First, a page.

Secondly, can it replace my 3rd-gen iPod Touch? Besides music, I also listen to Audible audiobooks with my iPod, so that’s an easy win for the Kindle–it’s Audible integration is much better. A 4th-gen iPod would be a stronger contender since the Audible app can download content directly, while the 3rd-gen requires an iTunes sync. Portability is a fail since the Kindle is too big and heavy to stick into a pocket for a jog or hike. It does succeed, though, as an audiobook player in the car. So on this front, it’s about 50/50. Since this isn’t solely to replace the iPod, that is a bonus. I might get away with not needing a next-gen iPod as a result.

Thirdly, will it replace my two-year old Kindle Touch? Hmm, that’s a more difficult question than the previous two, oddly enough. On the one hand, the Fire HD supports Whispersync for Voice, which I like very much. But, it’s twice as heavy as the Kindle Touch. I have medium-sized hands and don’t mind the weight–I’m used to holding an iPad for hours at a time already. But, the truly great thing about the Kindle Touch is it’s light weight. It literally feels like a paperback novel. In that respect, the Fire HD does not quite succeed and I find myself still wanting a new Kindle Paperwhite. (The cancelled pre-order might have to be re-pre-ordered after all).

Again, it comes down to usage. I love to read outside in the sunlight on my porch chair or lounger. But, admittedly, I only do that about 10% of the time, spending far more time reading in my home-office, the living room, or a cafe during lunch on work days. The 80/20 rule applies. In this regard, due to the extra weight, lower battery life, and readability issue, it only replaces my Kindle Touch 50% of the time.

In conclusion, I find that I have mixed feelings about the Kindle Fire HD. I was hoping it would replace two or three other devices. It might replace an iPad most of the time, and an iPod most of the time, but a Kindle reader only part of the time. In other words, it is not an all-in-one replacement and I find myself still preferring a Paperwhite for reading. There’s just something about the ultra-light weight of the dedicated Kindle that a media powerhouse tablet can’t provide. It does everything else extremely well. It will probably get more use than my iPad and iPod once the alternatives to all of my preferred iOS apps are discovered.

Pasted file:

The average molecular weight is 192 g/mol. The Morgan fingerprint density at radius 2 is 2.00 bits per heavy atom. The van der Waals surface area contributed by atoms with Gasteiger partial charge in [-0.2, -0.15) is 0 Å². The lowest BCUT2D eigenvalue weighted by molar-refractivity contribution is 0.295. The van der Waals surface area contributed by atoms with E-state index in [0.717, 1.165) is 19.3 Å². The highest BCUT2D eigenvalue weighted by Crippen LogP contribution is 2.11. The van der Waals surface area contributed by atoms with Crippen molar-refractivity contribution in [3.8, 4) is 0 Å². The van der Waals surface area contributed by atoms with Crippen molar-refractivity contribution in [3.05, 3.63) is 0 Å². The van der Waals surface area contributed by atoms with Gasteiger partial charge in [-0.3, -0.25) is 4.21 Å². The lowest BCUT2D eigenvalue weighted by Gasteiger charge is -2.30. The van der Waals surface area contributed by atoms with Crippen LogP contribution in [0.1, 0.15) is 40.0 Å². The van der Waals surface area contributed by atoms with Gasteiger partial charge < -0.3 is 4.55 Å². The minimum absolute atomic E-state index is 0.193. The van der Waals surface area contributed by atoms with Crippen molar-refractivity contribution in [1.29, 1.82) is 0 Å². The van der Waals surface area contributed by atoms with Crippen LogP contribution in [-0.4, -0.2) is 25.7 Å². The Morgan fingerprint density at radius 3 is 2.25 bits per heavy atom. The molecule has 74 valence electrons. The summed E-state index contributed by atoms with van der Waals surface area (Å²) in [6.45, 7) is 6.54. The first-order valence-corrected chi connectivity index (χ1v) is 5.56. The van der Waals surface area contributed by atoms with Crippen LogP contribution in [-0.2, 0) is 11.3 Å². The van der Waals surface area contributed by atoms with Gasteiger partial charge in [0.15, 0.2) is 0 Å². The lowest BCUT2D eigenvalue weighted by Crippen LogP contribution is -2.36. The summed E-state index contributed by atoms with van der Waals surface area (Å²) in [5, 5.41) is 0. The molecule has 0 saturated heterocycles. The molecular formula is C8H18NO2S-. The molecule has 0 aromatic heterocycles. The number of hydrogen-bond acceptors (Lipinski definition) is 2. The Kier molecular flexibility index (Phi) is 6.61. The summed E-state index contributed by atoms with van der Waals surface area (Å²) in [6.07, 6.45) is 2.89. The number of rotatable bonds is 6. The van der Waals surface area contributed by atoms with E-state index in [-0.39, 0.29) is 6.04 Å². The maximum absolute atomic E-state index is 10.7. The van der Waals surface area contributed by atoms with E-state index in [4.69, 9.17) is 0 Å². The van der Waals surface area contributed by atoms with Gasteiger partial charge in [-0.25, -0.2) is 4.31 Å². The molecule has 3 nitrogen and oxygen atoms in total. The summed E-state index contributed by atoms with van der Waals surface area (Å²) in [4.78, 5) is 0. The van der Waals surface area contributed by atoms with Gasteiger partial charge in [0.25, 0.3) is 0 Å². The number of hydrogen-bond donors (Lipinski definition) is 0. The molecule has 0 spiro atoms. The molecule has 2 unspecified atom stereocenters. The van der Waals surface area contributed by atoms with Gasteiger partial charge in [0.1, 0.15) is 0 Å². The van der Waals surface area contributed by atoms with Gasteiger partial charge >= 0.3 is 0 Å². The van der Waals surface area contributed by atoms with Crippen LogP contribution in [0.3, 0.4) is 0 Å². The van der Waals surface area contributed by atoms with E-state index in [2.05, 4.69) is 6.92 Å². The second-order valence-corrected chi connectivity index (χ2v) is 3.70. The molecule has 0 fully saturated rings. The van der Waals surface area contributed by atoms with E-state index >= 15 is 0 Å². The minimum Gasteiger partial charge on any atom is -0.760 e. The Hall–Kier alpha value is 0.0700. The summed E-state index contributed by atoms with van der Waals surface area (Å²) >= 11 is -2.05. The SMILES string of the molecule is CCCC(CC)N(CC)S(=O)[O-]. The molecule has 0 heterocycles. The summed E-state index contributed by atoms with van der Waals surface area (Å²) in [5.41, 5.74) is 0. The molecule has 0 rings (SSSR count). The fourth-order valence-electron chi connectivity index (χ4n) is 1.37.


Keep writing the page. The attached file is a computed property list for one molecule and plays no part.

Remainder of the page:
Why I Can’t Give Up My World of Warcraft Account

wowhackedI started playing World of Warcraft (WoW) in January, 2005, shortly after it was first released, back at the time before any expansions were available and the level cap was 60. Back then, also, it took forever to get to level 60! Today, not so much; it’s possible to level a new character up to 90 in a couple weeks if you’re a mad player. Back then, no matter how many hours you put into it there was still a huge amount of grinding required to get to 60.

I don’t play WoW any more, having stopped with the Lich King expansion. A year ago, my account was hacked, necessitating an intervention to recover my characters and their supplies. Curious, I activated both of my accounts and played for a while, with the kids taking turns as well during that single month. It turns out my PC had a problem that caused the game to log off repeatedly, impossible to play. A year later, with a shiny new PC (i5 Haswell, GF 660, 8GB DDR3), I’m much more likely to be able to play successfully without issues.

But, why bring it up after so long? The last time we played regularly was in 2010 at the launch of Cataclysm. My accounts were still Lich King level, so we did not try out any of the new Cataclysm content beyond the 10-day free trial. It was fun, enjoyable. Not worth $39.95, but still a quality product.